|5&6/04||Wrangell St. Elias News - Judge orders token fine for Pilgrim son - Says Park Service should avoid “bully reputation” - Son elected next day by District 6 Republicans as delegate to state convention. Pilgrim update. For your consideration - Where has all the money gone? The National Park Service (NPS) has come under close scrutiny by members of Congress who have criticized the agencies plans...“it is just the latest chapter in a tale of Park Service mismanagement...Give the Park Service brass their walking papers (Bob Schieffer, CBS News)". Governor orders investigation - by Susan Smith - Governor Murkowski asks for Investigation into alleged NPS misdeeds. Residents Of the Wrangells (ROW) assembles testimonials from residents of the park who are experiencing problems, telling their own stories in their own words and documenting cases of inappropriate behavior. Exchange with NPCA's Jim Stratton over RS 2477 routes in WRST.|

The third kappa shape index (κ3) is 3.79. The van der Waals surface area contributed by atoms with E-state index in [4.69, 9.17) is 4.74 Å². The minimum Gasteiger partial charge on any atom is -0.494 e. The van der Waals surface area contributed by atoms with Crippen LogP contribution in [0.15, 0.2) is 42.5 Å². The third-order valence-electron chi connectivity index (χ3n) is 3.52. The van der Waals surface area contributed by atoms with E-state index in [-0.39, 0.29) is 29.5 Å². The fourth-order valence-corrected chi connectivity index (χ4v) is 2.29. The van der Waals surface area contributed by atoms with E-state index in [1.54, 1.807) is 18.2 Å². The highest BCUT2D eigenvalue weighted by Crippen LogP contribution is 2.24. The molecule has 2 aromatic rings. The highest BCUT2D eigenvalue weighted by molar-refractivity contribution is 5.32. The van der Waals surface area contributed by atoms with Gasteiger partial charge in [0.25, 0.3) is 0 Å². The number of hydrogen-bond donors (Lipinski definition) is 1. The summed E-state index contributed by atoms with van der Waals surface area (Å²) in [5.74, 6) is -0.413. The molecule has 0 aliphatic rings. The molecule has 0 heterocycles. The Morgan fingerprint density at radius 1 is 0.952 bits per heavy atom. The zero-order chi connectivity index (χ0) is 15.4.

|TOM KIZZIA - Anchorage Daily News - Pilgrim clan to gain winter access - PARK LAND: The permit will allow 18 trips via bulldozer in the next year - The decision was immediately criticized by the family's attorneys as too little, too late and by environmental groups as too generous for opening the door to more travel by bulldozers across national parks...Park officials loosened several requirements since first proposing the permit in January, based on public comments. But they didn't go far enough, said the family's Anchorage lawyer, J.P. Tangen. "We're extraordinarily disappointed," Tangen said Thursday. "What seems to be lost on the Park Service is it is relatively dangerous to run a tracked vehicle on frozen ground that's not laterally flat. There's a risk of side-slipping when traversing ice or packed snow above the river."...Rick Kenyon, publisher of the Wrangell-St. Elias News in McCarthy, submitted comments calling the environmental study a "sad misuse" of funds better spent on visitor facilities. "I have watched over the past 12 months as the Park Service has attempted in numerous and devious ways to deny access to this family," Kenyon wrote. "More distressing, park rangers have used intimidation and slander in an attempt to demoralize and frustrate the Pilgrims. Shame on the National Park Service." Local supporters in the group Residents of the Wrangells, calling bulldozer access customary and traditional, said, "Fastidious care taken to protect vegetation, rocks and soil on an alignment trampled by decades of bulldozer usage is absurd."|